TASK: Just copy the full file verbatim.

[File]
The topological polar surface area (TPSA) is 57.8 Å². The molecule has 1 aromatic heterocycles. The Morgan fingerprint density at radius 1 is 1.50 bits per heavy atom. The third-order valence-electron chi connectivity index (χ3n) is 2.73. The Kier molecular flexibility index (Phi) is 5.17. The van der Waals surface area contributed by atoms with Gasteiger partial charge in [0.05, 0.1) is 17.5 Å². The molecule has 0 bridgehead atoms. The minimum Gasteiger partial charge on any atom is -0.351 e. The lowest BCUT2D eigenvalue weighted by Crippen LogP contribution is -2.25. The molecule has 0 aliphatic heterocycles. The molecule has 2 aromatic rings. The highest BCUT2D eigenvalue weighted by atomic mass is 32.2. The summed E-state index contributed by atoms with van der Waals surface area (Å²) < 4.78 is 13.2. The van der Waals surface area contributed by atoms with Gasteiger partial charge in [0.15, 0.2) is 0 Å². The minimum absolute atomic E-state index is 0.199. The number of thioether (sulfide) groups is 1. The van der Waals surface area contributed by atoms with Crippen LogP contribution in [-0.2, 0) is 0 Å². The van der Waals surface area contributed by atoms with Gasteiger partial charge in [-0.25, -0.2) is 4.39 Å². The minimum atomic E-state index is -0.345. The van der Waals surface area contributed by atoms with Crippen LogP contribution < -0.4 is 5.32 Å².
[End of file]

The topological polar surface area (TPSA) is 57.8 Å². The molecule has 1 aromatic heterocycles. The Morgan fingerprint density at radius 1 is 1.50 bits per heavy atom. The third-order valence-electron chi connectivity index (χ3n) is 2.73. The Kier molecular flexibility index (Phi) is 5.17. The van der Waals surface area contributed by atoms with Gasteiger partial charge in [0.05, 0.1) is 17.5 Å². The molecule has 0 bridgehead atoms. The minimum Gasteiger partial charge on any atom is -0.351 e. The lowest BCUT2D eigenvalue weighted by Crippen LogP contribution is -2.25. The molecule has 0 aliphatic heterocycles. The molecule has 2 aromatic rings. The highest BCUT2D eigenvalue weighted by atomic mass is 32.2. The summed E-state index contributed by atoms with van der Waals surface area (Å²) < 4.78 is 13.2. The van der Waals surface area contributed by atoms with Gasteiger partial charge in [0.15, 0.2) is 0 Å². The minimum absolute atomic E-state index is 0.199. The number of thioether (sulfide) groups is 1. The van der Waals surface area contributed by atoms with Crippen LogP contribution in [-0.2, 0) is 0 Å². The van der Waals surface area contributed by atoms with Gasteiger partial charge in [-0.25, -0.2) is 4.39 Å². The minimum atomic E-state index is -0.345. The van der Waals surface area contributed by atoms with Crippen LogP contribution < -0.4 is 5.32 Å².